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Vaccination With The Chlamydia Trachomatis Major Outer Membrane Protein Can Elicit An Immune Response As Protective As That Resulting From Inoculation With Live Bacteria

S. Pal, E. Peterson, L. M. de la Maza
Published 2005 · Medicine, Biology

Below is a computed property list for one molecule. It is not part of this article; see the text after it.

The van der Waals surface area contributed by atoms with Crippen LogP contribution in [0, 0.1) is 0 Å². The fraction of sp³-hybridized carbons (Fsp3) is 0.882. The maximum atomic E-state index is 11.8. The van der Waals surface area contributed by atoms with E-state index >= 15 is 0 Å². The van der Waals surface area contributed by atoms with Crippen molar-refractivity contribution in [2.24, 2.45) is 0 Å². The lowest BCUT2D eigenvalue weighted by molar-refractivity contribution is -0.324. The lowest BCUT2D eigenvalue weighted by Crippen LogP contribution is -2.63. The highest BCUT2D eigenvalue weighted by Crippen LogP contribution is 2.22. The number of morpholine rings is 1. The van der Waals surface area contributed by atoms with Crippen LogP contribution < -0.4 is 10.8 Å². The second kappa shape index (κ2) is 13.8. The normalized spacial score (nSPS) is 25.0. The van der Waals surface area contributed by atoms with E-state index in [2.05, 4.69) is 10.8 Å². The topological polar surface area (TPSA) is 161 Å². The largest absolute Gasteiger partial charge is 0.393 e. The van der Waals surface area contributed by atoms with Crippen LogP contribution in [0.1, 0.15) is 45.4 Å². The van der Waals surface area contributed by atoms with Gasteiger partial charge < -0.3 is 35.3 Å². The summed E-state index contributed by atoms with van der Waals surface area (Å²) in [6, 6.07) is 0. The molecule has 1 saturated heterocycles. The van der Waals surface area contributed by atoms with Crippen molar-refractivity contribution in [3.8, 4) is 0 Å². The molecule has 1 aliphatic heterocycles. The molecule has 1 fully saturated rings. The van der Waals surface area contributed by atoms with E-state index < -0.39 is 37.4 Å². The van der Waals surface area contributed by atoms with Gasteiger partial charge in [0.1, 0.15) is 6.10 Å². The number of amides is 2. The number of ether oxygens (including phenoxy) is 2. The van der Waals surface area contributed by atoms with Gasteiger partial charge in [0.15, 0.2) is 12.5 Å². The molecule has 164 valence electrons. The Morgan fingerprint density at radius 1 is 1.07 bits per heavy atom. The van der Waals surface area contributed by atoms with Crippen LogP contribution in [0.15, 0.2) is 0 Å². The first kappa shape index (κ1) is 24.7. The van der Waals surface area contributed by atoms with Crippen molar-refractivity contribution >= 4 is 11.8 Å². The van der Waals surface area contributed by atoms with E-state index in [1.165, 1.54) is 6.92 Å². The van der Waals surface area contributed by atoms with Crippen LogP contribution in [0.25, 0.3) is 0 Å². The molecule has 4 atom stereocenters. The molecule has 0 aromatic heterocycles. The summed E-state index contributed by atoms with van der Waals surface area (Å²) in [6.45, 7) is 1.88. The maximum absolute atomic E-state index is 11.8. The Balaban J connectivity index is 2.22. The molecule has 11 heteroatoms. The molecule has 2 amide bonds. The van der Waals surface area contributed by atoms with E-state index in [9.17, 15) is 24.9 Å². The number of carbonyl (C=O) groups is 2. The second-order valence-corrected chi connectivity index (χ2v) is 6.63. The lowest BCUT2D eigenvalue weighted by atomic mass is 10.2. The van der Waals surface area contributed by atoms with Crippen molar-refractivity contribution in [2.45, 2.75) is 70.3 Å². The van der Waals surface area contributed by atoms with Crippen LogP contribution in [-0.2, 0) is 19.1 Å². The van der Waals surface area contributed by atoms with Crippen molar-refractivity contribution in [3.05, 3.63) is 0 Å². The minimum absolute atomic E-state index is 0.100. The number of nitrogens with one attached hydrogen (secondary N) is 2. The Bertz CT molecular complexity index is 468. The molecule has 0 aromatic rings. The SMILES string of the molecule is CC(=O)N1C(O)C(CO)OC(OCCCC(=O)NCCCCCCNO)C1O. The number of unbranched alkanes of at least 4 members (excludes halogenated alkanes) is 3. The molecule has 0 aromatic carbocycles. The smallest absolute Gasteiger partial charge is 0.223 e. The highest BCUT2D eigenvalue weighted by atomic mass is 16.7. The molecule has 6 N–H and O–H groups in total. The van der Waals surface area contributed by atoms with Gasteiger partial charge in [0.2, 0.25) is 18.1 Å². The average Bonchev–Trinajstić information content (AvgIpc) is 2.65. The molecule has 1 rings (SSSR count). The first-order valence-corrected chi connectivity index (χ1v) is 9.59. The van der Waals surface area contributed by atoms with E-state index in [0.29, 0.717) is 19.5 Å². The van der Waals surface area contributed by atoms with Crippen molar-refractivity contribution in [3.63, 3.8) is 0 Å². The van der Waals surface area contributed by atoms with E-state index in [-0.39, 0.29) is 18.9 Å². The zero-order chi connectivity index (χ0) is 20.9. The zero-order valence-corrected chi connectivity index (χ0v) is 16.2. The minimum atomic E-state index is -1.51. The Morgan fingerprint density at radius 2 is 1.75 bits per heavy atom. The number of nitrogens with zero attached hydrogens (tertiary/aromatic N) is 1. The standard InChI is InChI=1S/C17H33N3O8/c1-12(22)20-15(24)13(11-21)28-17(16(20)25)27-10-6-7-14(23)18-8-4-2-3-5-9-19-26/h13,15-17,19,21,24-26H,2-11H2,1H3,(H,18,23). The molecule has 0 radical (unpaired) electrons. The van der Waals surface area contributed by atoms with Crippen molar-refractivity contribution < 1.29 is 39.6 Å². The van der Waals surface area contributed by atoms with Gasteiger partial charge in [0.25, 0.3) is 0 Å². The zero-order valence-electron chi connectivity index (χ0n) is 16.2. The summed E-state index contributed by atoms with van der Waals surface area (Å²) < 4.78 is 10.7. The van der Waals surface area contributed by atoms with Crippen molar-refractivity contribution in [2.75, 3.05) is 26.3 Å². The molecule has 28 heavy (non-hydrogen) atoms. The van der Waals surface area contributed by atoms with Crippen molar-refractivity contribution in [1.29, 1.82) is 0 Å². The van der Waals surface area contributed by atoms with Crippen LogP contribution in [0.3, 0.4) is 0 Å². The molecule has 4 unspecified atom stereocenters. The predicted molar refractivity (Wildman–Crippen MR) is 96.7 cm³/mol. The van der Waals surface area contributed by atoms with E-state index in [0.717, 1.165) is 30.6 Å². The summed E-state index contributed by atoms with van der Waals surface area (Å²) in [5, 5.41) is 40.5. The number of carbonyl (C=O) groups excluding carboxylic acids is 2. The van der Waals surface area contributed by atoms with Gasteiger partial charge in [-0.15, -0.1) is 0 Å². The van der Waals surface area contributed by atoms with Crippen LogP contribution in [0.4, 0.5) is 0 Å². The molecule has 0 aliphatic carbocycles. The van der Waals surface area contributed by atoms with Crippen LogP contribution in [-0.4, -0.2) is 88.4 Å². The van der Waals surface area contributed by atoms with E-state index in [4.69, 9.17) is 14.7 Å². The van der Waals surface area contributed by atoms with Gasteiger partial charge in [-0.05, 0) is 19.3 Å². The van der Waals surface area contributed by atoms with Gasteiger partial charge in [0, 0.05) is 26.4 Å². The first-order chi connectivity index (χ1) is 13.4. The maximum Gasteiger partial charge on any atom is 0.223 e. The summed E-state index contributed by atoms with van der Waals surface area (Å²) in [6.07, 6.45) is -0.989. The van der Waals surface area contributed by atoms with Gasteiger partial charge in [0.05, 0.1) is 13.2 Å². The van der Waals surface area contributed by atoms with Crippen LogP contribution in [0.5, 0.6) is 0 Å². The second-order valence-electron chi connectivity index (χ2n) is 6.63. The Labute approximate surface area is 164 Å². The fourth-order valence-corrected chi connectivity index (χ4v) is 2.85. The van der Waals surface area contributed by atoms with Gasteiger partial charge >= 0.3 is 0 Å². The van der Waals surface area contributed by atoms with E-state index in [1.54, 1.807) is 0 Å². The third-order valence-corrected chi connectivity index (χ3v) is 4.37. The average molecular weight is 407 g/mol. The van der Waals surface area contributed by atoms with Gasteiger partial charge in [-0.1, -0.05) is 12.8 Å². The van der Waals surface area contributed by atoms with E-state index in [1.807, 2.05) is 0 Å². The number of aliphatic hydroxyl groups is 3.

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ABSTRACT BALB/c mice were vaccinated by the intramuscular (i.m.) and subcutaneous (s.c.) routes with a native preparation of the Chlamydia trachomatis mouse pneumonitis (MoPn) major outer membrane protein (MOMP), using Montanide ISA 720 and CpG-1826 as adjuvants. A negative control group was immunized with ovalbumin and the two adjuvants, and a positive control group was immunized intranasally (i.n.) with 104 inclusion-forming units (IFU) of C. trachomatis. Four weeks after the last i.m.-plus-s.c. immunization, mice were challenged in the ovarian bursa with 105 IFU of C. trachomatis MoPn. Six weeks after the genital challenge, animals were mated, and the pregnancies were monitored. After vaccination with MOMP, the mice developed strong Chlamydia-specific humoral and cellular immune responses. Following the genital challenge, of the mice vaccinated with the MOMP, only 15% (3/20) had positive vaginal cultures, while 85% (17/20) of the animals immunized with ovalbumin had positive cultures over the 6 weeks of observation (P < 0.05). Also, only 14% (3/21) of the animals inoculated i.n. with Chlamydia had positive vaginal cultures. After mating, 75% (15/20) of the mice vaccinated with MOMP carried embryos in both uterine horns. Of the animals vaccinated i.n. with the Chlamydia, 81% (17/21) had embryos in both uterine horns (P > 0.05). In contrast, only 10% (2/20) of the mice immunized with ovalbumin had embryos in both uterine horns (P < 0.05). In conclusion, immunization with a purified preparation of the MOMP is as effective as vaccination with viable C. trachomatis in eliciting a protective immune response against a genital challenge in mice.
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